It is gratifying to observe that with the increase in intellectual enlightenment, always comes a confidence in the belief that this enlightenment not only is consistent with, but is an aid to, sound morals.

In nations and ages which may be called mediaeval, ignorance was anxiously defended by good men, under the mistaken notion that it is the best safeguard of purity. But the dissemination of knowledge has, in point of fact, proved a better protection. In many countries of Europe to this day it is the custom to allow unmarried girls hardly any liberty, and a very circumscribed reading. The American girl, with almost untrammeled independence in both directions, is unquestionably superior in moral self-reliance. The publication of a volume full of the titles of works which are forbidden to be read - the Index Expurgatorius - has not improved, but has deteriorated the Roman Catholio Church.

So, on physiological subjects, the objections which were vehemently urged, at first, against all popular instruction, have been, one by one, giving way, until now it is only in regard to sexual physiology that prejudice is in the as-cendant.

Even here, it is evident that the barriers of the mediaeval doctrines are disappearing. The very important researches of naturalists into the laws of descent, the effects of intermarriage, the transmission of mental and moral qualities, and the like, show that it is becoming more and more recognized that these are questions about which the general public should be informed without loss of time.

Since the first publication of this work, we note a decided advance in this direction. Several works of a popular charac-ter have been published, whose authors explain, in proper language, those physiological facts which it is well for all to be acquainted with. Thoughtful physicians have come more and more to recognize the large number of maladies which take their rise in ignorance of the laws of health in the relations referred to. Thus one of them writes, in a recent treatise:-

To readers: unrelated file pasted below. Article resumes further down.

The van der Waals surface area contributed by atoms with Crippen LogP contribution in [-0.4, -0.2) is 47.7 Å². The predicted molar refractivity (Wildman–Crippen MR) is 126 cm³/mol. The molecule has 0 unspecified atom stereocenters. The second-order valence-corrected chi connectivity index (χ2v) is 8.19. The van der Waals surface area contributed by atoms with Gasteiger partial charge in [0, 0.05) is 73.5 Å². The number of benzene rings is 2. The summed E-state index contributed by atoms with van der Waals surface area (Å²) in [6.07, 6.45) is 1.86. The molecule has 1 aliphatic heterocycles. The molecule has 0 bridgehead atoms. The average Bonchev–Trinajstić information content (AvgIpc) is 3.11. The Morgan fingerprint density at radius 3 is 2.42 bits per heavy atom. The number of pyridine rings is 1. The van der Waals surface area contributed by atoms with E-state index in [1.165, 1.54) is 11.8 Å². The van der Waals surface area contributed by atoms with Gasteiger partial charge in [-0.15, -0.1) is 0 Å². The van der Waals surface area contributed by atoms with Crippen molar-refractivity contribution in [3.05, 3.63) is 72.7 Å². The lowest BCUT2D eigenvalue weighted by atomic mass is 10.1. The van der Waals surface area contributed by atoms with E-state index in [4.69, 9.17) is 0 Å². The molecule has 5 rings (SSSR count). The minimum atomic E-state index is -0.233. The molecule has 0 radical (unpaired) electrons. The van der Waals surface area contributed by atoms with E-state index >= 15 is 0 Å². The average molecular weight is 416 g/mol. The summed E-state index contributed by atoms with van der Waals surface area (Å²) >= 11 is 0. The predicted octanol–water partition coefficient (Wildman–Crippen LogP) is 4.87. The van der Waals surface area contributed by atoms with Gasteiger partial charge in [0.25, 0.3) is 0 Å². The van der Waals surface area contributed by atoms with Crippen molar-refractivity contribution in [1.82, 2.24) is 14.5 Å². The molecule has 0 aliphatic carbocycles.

"So grave are the errors of ignorance in the married re-lation, that, in my opinion, to encourage, or even to allow young people to marry without having received such instructions, is as foolish and wicked as to place in the hands of a child a loaded pistol or a paper of poison, for no other reason than that it wanted them and had reached a certain age, and yet to offer no word of advice or of warning respecting the dangers of their employment.

"But, alas, how few parents, how few instructors, have the knowledge, the discretion, the tact, the judgmant, to qualify them for such an office ?

" Until parents feel it an essential part of their duty to acquire this information themselves, from reliable sources, and to impart it fully and freely to their children, as soon as it can be comprehended by them, no teacher of physi-ology can hold himself wholly guiltless of the sins or misfortunes of those under his charge, if, from mistaken delicacy or other motive, he refrains from including in his instruc-tions an account of the processes of generation, and the perils which attend the violation of their laws."

These words of Professor Burt G. Wilder, m.d., of Cornell University, indicate an enormous advance since the time, not a score of years ago, when any public instruction in physiology was condemned by more than one teacher of the branch in medical schools.

Several other efforts have been made, and successfully, to disperse the mystery which has only served as a stimulus to morbid imaginations, and which has kept its hold under the mistaken notion that it is the protection of purity of mind.